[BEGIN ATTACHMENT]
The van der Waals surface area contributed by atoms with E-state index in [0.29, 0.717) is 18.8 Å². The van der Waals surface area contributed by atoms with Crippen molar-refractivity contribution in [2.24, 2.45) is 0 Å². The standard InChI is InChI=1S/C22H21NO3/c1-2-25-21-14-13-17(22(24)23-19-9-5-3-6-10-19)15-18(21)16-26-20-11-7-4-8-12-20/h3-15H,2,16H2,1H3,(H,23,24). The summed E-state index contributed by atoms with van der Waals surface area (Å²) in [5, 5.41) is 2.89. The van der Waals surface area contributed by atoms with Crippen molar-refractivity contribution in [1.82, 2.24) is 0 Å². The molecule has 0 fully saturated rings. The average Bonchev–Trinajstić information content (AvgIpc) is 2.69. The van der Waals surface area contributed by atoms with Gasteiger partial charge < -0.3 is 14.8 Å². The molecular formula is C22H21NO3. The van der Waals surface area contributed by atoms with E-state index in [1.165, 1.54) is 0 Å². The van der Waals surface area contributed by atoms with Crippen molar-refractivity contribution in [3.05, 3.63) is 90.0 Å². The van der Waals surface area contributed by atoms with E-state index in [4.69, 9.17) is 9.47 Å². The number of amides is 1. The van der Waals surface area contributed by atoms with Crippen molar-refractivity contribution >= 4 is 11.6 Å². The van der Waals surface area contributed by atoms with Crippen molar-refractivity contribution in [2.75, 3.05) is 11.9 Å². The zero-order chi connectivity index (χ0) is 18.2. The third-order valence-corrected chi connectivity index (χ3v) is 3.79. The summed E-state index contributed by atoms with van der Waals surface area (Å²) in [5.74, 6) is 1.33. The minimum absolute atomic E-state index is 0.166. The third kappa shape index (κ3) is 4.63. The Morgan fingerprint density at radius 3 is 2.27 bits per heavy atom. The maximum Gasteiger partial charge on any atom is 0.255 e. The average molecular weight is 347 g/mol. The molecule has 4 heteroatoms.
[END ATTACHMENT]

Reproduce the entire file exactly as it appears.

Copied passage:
The van der Waals surface area contributed by atoms with E-state index in [0.29, 0.717) is 18.8 Å². The van der Waals surface area contributed by atoms with Crippen molar-refractivity contribution in [2.24, 2.45) is 0 Å². The standard InChI is InChI=1S/C22H21NO3/c1-2-25-21-14-13-17(22(24)23-19-9-5-3-6-10-19)15-18(21)16-26-20-11-7-4-8-12-20/h3-15H,2,16H2,1H3,(H,23,24). The summed E-state index contributed by atoms with van der Waals surface area (Å²) in [5, 5.41) is 2.89. The van der Waals surface area contributed by atoms with Crippen molar-refractivity contribution in [1.82, 2.24) is 0 Å². The molecule has 0 fully saturated rings. The average Bonchev–Trinajstić information content (AvgIpc) is 2.69. The van der Waals surface area contributed by atoms with Gasteiger partial charge < -0.3 is 14.8 Å². The molecular formula is C22H21NO3. The van der Waals surface area contributed by atoms with E-state index in [1.165, 1.54) is 0 Å². The van der Waals surface area contributed by atoms with Crippen molar-refractivity contribution in [3.05, 3.63) is 90.0 Å². The van der Waals surface area contributed by atoms with E-state index in [4.69, 9.17) is 9.47 Å². The number of amides is 1. The van der Waals surface area contributed by atoms with Crippen molar-refractivity contribution >= 4 is 11.6 Å². The van der Waals surface area contributed by atoms with Crippen molar-refractivity contribution in [2.75, 3.05) is 11.9 Å². The zero-order chi connectivity index (χ0) is 18.2. The third-order valence-corrected chi connectivity index (χ3v) is 3.79. The summed E-state index contributed by atoms with van der Waals surface area (Å²) in [5.74, 6) is 1.33. The minimum absolute atomic E-state index is 0.166. The third kappa shape index (κ3) is 4.63. The Morgan fingerprint density at radius 3 is 2.27 bits per heavy atom. The maximum Gasteiger partial charge on any atom is 0.255 e. The average molecular weight is 347 g/mol. The molecule has 4 heteroatoms.